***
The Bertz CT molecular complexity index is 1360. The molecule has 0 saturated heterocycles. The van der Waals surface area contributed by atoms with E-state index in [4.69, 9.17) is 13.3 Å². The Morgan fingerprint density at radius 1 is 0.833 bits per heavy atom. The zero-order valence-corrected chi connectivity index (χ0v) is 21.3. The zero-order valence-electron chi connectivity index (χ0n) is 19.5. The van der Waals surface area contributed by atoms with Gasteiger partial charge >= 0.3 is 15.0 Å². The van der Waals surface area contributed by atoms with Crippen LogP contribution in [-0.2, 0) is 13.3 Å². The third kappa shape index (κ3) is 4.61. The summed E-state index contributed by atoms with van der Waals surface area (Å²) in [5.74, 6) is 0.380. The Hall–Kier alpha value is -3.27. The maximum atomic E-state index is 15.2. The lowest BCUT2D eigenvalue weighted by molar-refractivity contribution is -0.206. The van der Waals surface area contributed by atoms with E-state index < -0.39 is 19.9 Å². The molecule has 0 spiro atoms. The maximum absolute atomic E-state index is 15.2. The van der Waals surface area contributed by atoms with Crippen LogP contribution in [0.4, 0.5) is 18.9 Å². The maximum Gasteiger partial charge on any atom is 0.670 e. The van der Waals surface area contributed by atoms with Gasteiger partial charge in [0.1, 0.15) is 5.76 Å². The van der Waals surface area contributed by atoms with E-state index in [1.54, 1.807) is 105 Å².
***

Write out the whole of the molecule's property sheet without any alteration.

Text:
The Bertz CT molecular complexity index is 1360. The molecule has 0 saturated heterocycles. The van der Waals surface area contributed by atoms with E-state index in [4.69, 9.17) is 13.3 Å². The Morgan fingerprint density at radius 1 is 0.833 bits per heavy atom. The zero-order valence-corrected chi connectivity index (χ0v) is 21.3. The zero-order valence-electron chi connectivity index (χ0n) is 19.5. The van der Waals surface area contributed by atoms with Gasteiger partial charge >= 0.3 is 15.0 Å². The van der Waals surface area contributed by atoms with Crippen LogP contribution in [-0.2, 0) is 13.3 Å². The third kappa shape index (κ3) is 4.61. The summed E-state index contributed by atoms with van der Waals surface area (Å²) in [5.74, 6) is 0.380. The Hall–Kier alpha value is -3.27. The maximum atomic E-state index is 15.2. The lowest BCUT2D eigenvalue weighted by molar-refractivity contribution is -0.206. The van der Waals surface area contributed by atoms with E-state index < -0.39 is 19.9 Å². The molecule has 0 spiro atoms. The maximum absolute atomic E-state index is 15.2. The van der Waals surface area contributed by atoms with Crippen LogP contribution in [0.4, 0.5) is 18.9 Å². The maximum Gasteiger partial charge on any atom is 0.670 e. The van der Waals surface area contributed by atoms with Gasteiger partial charge in [0.1, 0.15) is 5.76 Å². The van der Waals surface area contributed by atoms with E-state index in [1.54, 1.807) is 105 Å².